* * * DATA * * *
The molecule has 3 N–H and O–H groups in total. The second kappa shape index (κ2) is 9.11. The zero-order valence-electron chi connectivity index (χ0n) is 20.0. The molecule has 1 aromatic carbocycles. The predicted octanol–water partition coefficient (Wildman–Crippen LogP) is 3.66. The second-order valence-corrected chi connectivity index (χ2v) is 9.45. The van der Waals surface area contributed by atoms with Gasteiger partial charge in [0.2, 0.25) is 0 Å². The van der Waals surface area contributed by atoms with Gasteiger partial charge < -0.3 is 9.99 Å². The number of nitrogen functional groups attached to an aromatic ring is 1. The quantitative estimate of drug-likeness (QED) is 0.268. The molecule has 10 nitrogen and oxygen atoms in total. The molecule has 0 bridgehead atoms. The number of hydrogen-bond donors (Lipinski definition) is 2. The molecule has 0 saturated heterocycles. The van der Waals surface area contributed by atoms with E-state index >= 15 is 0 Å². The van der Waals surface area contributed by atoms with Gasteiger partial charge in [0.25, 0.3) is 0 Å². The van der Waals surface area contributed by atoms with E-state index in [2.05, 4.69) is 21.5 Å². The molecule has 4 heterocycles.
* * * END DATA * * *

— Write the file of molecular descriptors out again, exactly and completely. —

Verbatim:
The molecule has 3 N–H and O–H groups in total. The second kappa shape index (κ2) is 9.11. The zero-order valence-electron chi connectivity index (χ0n) is 20.0. The molecule has 1 aromatic carbocycles. The predicted octanol–water partition coefficient (Wildman–Crippen LogP) is 3.66. The second-order valence-corrected chi connectivity index (χ2v) is 9.45. The van der Waals surface area contributed by atoms with Gasteiger partial charge in [0.2, 0.25) is 0 Å². The van der Waals surface area contributed by atoms with Gasteiger partial charge < -0.3 is 9.99 Å². The number of nitrogen functional groups attached to an aromatic ring is 1. The quantitative estimate of drug-likeness (QED) is 0.268. The molecule has 10 nitrogen and oxygen atoms in total. The molecule has 0 bridgehead atoms. The number of hydrogen-bond donors (Lipinski definition) is 2. The molecule has 0 saturated heterocycles. The van der Waals surface area contributed by atoms with E-state index >= 15 is 0 Å². The van der Waals surface area contributed by atoms with Gasteiger partial charge in [0.25, 0.3) is 0 Å². The van der Waals surface area contributed by atoms with E-state index in [2.05, 4.69) is 21.5 Å². The molecule has 4 heterocycles.